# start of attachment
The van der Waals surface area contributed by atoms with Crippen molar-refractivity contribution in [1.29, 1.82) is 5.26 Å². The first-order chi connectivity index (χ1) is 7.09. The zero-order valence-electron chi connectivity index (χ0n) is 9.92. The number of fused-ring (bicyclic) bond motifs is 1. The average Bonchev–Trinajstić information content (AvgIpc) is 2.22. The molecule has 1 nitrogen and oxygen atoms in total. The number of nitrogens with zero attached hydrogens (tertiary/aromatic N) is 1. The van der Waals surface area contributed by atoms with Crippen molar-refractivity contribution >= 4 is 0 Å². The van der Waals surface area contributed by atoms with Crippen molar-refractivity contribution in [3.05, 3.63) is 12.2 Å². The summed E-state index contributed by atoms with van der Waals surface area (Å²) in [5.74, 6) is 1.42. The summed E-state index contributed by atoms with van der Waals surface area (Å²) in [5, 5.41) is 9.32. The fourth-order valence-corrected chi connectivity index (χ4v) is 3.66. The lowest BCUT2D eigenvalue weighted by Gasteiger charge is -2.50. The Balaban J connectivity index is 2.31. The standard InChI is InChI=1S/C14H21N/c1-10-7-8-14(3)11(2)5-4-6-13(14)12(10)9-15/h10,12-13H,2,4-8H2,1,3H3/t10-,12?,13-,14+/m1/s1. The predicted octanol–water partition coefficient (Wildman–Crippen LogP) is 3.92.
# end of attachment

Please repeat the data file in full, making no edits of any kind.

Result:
The van der Waals surface area contributed by atoms with Crippen molar-refractivity contribution in [1.29, 1.82) is 5.26 Å². The first-order chi connectivity index (χ1) is 7.09. The zero-order valence-electron chi connectivity index (χ0n) is 9.92. The number of fused-ring (bicyclic) bond motifs is 1. The average Bonchev–Trinajstić information content (AvgIpc) is 2.22. The molecule has 1 nitrogen and oxygen atoms in total. The number of nitrogens with zero attached hydrogens (tertiary/aromatic N) is 1. The van der Waals surface area contributed by atoms with Crippen molar-refractivity contribution >= 4 is 0 Å². The van der Waals surface area contributed by atoms with Crippen molar-refractivity contribution in [3.05, 3.63) is 12.2 Å². The summed E-state index contributed by atoms with van der Waals surface area (Å²) in [5.74, 6) is 1.42. The summed E-state index contributed by atoms with van der Waals surface area (Å²) in [5, 5.41) is 9.32. The fourth-order valence-corrected chi connectivity index (χ4v) is 3.66. The lowest BCUT2D eigenvalue weighted by Gasteiger charge is -2.50. The Balaban J connectivity index is 2.31. The standard InChI is InChI=1S/C14H21N/c1-10-7-8-14(3)11(2)5-4-6-13(14)12(10)9-15/h10,12-13H,2,4-8H2,1,3H3/t10-,12?,13-,14+/m1/s1. The predicted octanol–water partition coefficient (Wildman–Crippen LogP) is 3.92.